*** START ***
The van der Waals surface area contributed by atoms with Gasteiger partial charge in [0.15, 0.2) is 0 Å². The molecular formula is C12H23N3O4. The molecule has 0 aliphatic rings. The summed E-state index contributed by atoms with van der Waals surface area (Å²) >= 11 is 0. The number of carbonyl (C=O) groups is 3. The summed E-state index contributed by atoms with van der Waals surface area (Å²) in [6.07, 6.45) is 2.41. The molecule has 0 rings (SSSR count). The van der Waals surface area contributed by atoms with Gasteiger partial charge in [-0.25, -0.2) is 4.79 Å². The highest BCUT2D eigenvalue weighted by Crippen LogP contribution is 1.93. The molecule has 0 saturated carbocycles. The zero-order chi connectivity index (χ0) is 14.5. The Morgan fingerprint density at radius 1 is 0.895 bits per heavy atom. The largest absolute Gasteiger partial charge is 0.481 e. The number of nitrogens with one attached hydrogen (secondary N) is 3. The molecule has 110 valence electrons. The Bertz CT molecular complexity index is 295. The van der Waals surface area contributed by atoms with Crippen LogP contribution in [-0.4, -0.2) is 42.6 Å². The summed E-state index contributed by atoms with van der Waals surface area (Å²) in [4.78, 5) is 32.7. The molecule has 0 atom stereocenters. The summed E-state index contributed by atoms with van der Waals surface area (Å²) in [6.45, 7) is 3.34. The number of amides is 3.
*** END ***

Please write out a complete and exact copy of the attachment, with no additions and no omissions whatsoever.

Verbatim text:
The van der Waals surface area contributed by atoms with Gasteiger partial charge in [0.15, 0.2) is 0 Å². The molecular formula is C12H23N3O4. The molecule has 0 aliphatic rings. The summed E-state index contributed by atoms with van der Waals surface area (Å²) >= 11 is 0. The number of carbonyl (C=O) groups is 3. The summed E-state index contributed by atoms with van der Waals surface area (Å²) in [6.07, 6.45) is 2.41. The molecule has 0 rings (SSSR count). The van der Waals surface area contributed by atoms with Gasteiger partial charge in [-0.25, -0.2) is 4.79 Å². The highest BCUT2D eigenvalue weighted by Crippen LogP contribution is 1.93. The molecule has 0 saturated carbocycles. The zero-order chi connectivity index (χ0) is 14.5. The Morgan fingerprint density at radius 1 is 0.895 bits per heavy atom. The largest absolute Gasteiger partial charge is 0.481 e. The number of nitrogens with one attached hydrogen (secondary N) is 3. The molecule has 110 valence electrons. The Bertz CT molecular complexity index is 295. The van der Waals surface area contributed by atoms with Crippen LogP contribution in [-0.4, -0.2) is 42.6 Å². The summed E-state index contributed by atoms with van der Waals surface area (Å²) in [4.78, 5) is 32.7. The molecule has 0 atom stereocenters. The summed E-state index contributed by atoms with van der Waals surface area (Å²) in [6.45, 7) is 3.34. The number of amides is 3.